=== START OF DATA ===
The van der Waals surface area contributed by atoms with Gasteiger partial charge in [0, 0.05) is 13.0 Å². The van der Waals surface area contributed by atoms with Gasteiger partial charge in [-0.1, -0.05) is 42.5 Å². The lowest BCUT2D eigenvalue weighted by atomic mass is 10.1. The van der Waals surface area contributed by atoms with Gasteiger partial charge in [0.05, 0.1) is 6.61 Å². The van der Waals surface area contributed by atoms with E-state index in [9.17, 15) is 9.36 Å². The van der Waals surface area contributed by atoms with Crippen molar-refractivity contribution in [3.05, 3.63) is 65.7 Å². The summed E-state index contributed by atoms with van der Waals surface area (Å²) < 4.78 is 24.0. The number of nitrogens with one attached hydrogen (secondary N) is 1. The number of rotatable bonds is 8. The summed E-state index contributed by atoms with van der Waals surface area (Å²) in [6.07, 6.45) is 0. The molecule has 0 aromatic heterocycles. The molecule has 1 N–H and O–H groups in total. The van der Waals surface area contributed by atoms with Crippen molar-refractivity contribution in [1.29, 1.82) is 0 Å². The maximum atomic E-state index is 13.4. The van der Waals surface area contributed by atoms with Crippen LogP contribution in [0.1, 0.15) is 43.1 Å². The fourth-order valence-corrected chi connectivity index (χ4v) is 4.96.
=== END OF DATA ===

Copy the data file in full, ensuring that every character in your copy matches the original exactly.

The van der Waals surface area contributed by atoms with Gasteiger partial charge in [0, 0.05) is 13.0 Å². The van der Waals surface area contributed by atoms with Gasteiger partial charge in [-0.1, -0.05) is 42.5 Å². The lowest BCUT2D eigenvalue weighted by atomic mass is 10.1. The van der Waals surface area contributed by atoms with Gasteiger partial charge in [0.05, 0.1) is 6.61 Å². The van der Waals surface area contributed by atoms with E-state index in [9.17, 15) is 9.36 Å². The van der Waals surface area contributed by atoms with Crippen molar-refractivity contribution in [3.05, 3.63) is 65.7 Å². The summed E-state index contributed by atoms with van der Waals surface area (Å²) < 4.78 is 24.0. The number of nitrogens with one attached hydrogen (secondary N) is 1. The number of rotatable bonds is 8. The summed E-state index contributed by atoms with van der Waals surface area (Å²) in [6.07, 6.45) is 0. The molecule has 0 aromatic heterocycles. The molecule has 1 N–H and O–H groups in total. The van der Waals surface area contributed by atoms with Crippen molar-refractivity contribution in [1.29, 1.82) is 0 Å². The maximum atomic E-state index is 13.4. The van der Waals surface area contributed by atoms with Crippen LogP contribution in [0.1, 0.15) is 43.1 Å². The fourth-order valence-corrected chi connectivity index (χ4v) is 4.96.